Should the worst happen, Katya has no intention of leaving. “This is my country, and I love it,” she said. “Where would I even go?”

Others are frustrated that the frenzied reporting on the brinkmanship between Russia and the West is overshadowing the human impact of such dangerous geopolitical posturing. On Tuesday, as Russia announced troop withdrawals—a claim that has been met with increasing skepticism by both U.S. and NATO officials—Kirill Mikhailov, a military researcher, took to Twitter to urge against “endless pontifications on whether Putin ‘won this round’” and for “more focus on the economic and psychological damage.”

“No one knows how war will affect your life,” Mikhailov later told Foreign Policy by phone. “You have to make plans. You have to prepare an emergency bag. You have to get out cash in case the banks shut down. Then there’s the risk of losing your job if you have to flee, of losing your apartment if you’re no longer living in it and unable to afford rent. I just feel the need to game out this scenario—and I am constantly doing this.”

For Kyiv residents like Mikhailov—who left Russia in 2014, appalled by the government’s intensifying nationalism—even the majestic beauty of his adopted city’s wide cobbled boulevards is unable to dispel the shadow of war.

A TV news crew sets up position outside St. Sophia Cathedral in Kyiv.

A TV news crew sets up position outside St. Sophia Cathedral in Kyiv on Feb. 16. Jack Losh for Foreign Policy

“Whenever I go out to buy groceries, I just look at the streets and can’t shake the feeling that this could be the last time I’ll see this place looking so peaceful and beautiful,” he said.

Yet even with Russian forces amassed to the north in Belarus, some Ukrainians are still dismissive of the risks. “You get people acting like Don’t Look Up,” Mikhailov added, referring to the recent film about humanity’s indifference to impending Armageddon. “Though here, it’s more a case of ‘Don’t Look North.’”

After Moscow announced on Tuesday a “partial withdrawal” from Ukraine’s borders, Western political and military leaders have since said Russia is in fact continuing to send troops, beefing up the biggest concentration of forces in Europe since the Cold War.

“What we see today is that Russia maintains a massive invasion force ready to attack with high-end capabilities from Crimea to Belarus,” NATO Secretary-General Jens Stoltenberg said on Wednesday during a break in talks among NATO defense ministers. Intelligence leaks and media reports had tipped Feb. 16 to be the date of invasion, with some outlets even going as far as to pinpoint the hour—sometime between 1 and 3 a.m., depending on the tabloid.

While that assault did not materialize, analysts urged caution over attributing its absence to Moscow’s timidity or Western prowess.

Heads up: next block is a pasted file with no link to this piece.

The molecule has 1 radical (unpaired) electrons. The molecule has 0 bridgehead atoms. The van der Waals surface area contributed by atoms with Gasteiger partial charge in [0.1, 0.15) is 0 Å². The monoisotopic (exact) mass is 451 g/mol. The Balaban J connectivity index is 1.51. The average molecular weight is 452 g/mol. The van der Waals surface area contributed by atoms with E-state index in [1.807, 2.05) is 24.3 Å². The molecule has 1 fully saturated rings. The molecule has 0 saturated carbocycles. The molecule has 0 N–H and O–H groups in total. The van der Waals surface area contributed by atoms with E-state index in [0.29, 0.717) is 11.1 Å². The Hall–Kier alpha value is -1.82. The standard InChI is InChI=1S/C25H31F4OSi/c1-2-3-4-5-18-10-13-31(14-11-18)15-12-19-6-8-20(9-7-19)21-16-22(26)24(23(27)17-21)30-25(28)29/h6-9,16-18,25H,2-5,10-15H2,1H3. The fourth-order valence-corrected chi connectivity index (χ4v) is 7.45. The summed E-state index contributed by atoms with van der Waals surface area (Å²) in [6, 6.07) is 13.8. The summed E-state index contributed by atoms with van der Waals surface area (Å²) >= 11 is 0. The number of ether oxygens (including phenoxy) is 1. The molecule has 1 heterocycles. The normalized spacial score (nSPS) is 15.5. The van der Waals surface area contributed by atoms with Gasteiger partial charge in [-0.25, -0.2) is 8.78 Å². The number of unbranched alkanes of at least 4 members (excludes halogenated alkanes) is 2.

“[Nothing] has changed on the ground in any meaningful way,” Mark Galeotti, an expert on Russia and security issues, wrote on Twitter. “Putin could have invaded yesterday, he can still do so tomorrow. This (latest) alleged date had no magic power or significance.”

A man in a costume walks past a sign saying "I Love Ukraine" in Independence Square in central Kyiv.

A man in a costume walks past a sign saying “I Love Ukraine” in Independence Square in central Kyiv on Feb. 16. Jack Losh for Foreign Policy

“[T]riumphalist Western rhetoric … not only fools us into thinking the crisis has peaked,” he added. It risks giving the impression that Russia lost, which could then provoke Putin to “do something more aggressive than he otherwise plans.”

However, far from Kyiv in the front-line neighborhoods of Donetsk, where conflict has raged and simmered periodically for almost eight years, any sense of such triumphalism is utterly absent. Whether pro-Russian or pro-Ukrainian, many in that occupied, war-weary city have long given up trying to read the tea leaves of a sought-after peace, instead consigning themselves to the exhausting uncertainty that is now engulfing the rest of the country.

“Choosing to stay calm in the face of all this is a very rational decision,” said Anastasia by phone, a woman in her 40s who asked to withhold her identity out of concerns for her safety. “If you try to work out what’s going to happen, you’ll just go mad. So I shut down my reactions to zero. It doesn’t matter what I feel—either war will happen or it won’t. I can’t influence anything, but I can choose how to react. This helps me survive.”

She qualified the impression of zenlike resilience, though.

“It sounds strong, but to be honest I feel so fragile right now.”

Jack Losh is a journalist, photographer, and filmmaker whose focus spans conflict, conservation, humanitarian issues, and traditional cultures. Twitter: @jacklosh